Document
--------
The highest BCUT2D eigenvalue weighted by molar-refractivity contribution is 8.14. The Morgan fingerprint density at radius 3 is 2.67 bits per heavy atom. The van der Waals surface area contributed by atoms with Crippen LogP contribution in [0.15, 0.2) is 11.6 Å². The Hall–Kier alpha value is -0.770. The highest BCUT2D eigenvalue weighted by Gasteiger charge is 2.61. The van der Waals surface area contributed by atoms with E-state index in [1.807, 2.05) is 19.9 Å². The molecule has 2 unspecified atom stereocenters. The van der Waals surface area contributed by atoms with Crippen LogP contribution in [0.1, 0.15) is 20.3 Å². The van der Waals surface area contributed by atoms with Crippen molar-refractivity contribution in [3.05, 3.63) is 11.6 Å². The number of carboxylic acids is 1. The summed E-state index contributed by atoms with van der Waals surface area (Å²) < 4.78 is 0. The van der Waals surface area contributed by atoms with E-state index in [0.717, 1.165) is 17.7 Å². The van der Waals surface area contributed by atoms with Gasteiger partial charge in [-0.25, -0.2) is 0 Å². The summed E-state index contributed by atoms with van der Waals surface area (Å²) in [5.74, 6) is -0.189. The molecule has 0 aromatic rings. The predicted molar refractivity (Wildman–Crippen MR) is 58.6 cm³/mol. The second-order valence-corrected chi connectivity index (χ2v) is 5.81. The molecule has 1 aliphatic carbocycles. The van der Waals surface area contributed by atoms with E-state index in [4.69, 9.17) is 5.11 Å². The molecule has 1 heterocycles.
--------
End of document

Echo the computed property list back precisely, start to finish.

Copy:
The highest BCUT2D eigenvalue weighted by molar-refractivity contribution is 8.14. The Morgan fingerprint density at radius 3 is 2.67 bits per heavy atom. The van der Waals surface area contributed by atoms with Crippen LogP contribution in [0.15, 0.2) is 11.6 Å². The Hall–Kier alpha value is -0.770. The highest BCUT2D eigenvalue weighted by Gasteiger charge is 2.61. The van der Waals surface area contributed by atoms with E-state index in [1.807, 2.05) is 19.9 Å². The molecule has 2 unspecified atom stereocenters. The van der Waals surface area contributed by atoms with Crippen LogP contribution in [0.1, 0.15) is 20.3 Å². The van der Waals surface area contributed by atoms with Crippen molar-refractivity contribution in [3.05, 3.63) is 11.6 Å². The number of carboxylic acids is 1. The summed E-state index contributed by atoms with van der Waals surface area (Å²) < 4.78 is 0. The van der Waals surface area contributed by atoms with E-state index in [0.717, 1.165) is 17.7 Å². The van der Waals surface area contributed by atoms with Gasteiger partial charge in [-0.25, -0.2) is 0 Å². The summed E-state index contributed by atoms with van der Waals surface area (Å²) in [5.74, 6) is -0.189. The molecule has 0 aromatic rings. The predicted molar refractivity (Wildman–Crippen MR) is 58.6 cm³/mol. The second-order valence-corrected chi connectivity index (χ2v) is 5.81. The molecule has 1 aliphatic carbocycles. The van der Waals surface area contributed by atoms with E-state index in [4.69, 9.17) is 5.11 Å². The molecule has 1 heterocycles.